Imagine you have a critical but complex business problem. You put together a cross-functional team — Harry from finance, Jane from marketing, Sydney from R&D, Patrick from HR and Catherine from sales – to address it.
You give the group three months to develop recommendations and report back to you.
They have a common goal, but the team could be derailed – or be less effective – if members fail to put team priorities ahead of their personal goals.
Harry is gunning for a big promotion in his department. Catherine is worried about whether her regional sales team is going to make its goal this quarter. Sydney is on the team only because her boss “volunteered” her for it, largely because no one else in the department wanted any part of the project.
To help the team coalesce around the challenge you gave them, you pay for the team to go to a mountain conference center for a weekend retreat where they’ll do a ropes course together and battle teams from other companies in a paintball tournament.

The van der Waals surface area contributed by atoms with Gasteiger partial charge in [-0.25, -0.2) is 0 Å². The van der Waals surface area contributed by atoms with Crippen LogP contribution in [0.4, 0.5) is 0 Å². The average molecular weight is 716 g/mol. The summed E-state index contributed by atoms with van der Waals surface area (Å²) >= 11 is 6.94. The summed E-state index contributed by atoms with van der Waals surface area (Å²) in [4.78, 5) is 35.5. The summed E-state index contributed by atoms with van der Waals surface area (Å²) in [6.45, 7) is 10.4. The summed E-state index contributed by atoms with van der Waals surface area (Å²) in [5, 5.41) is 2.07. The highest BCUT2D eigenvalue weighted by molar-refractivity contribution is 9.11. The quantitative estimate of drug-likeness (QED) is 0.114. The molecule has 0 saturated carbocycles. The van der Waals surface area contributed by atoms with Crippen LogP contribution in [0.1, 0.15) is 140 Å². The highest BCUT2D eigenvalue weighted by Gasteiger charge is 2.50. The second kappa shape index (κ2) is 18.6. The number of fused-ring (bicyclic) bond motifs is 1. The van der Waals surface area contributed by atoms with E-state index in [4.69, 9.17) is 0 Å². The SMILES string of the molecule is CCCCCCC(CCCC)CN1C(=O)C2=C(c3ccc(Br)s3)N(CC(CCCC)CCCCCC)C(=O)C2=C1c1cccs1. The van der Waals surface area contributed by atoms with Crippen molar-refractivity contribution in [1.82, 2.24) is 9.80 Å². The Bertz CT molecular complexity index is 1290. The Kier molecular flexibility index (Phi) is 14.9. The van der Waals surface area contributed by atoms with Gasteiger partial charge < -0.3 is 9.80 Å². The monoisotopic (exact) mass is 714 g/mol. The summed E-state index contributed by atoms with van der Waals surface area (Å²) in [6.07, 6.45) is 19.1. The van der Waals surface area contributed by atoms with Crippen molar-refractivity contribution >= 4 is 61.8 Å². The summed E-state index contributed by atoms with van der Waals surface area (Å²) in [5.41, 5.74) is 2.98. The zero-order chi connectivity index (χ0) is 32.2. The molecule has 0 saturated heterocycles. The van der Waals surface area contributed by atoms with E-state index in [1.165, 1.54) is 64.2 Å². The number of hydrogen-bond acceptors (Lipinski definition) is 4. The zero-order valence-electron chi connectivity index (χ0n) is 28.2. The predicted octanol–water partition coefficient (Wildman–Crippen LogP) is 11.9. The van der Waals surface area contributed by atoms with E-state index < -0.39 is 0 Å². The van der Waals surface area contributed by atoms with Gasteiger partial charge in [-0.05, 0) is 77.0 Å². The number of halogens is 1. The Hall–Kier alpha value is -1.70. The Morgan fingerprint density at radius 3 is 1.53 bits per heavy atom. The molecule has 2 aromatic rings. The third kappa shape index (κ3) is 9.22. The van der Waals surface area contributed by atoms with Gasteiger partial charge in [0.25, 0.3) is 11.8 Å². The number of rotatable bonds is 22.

Will the bonding experience help the team be effective?
Maybe not, according to research by Matthew Pearsall, an organizational behavior professor at UNC Kenan-Flagler, and Vijaya Venkataramani of the University of Maryland, College Park.
The pair studied how well 56 student teams performed together based on the degree to which they identified with their teams and the extent that they were oriented toward learning about each other. They also explored how teams can accomplish team goals without getting derailed by individual priorities.
Click here to read the entire article and learn about Matthew and Vijaya’s findings.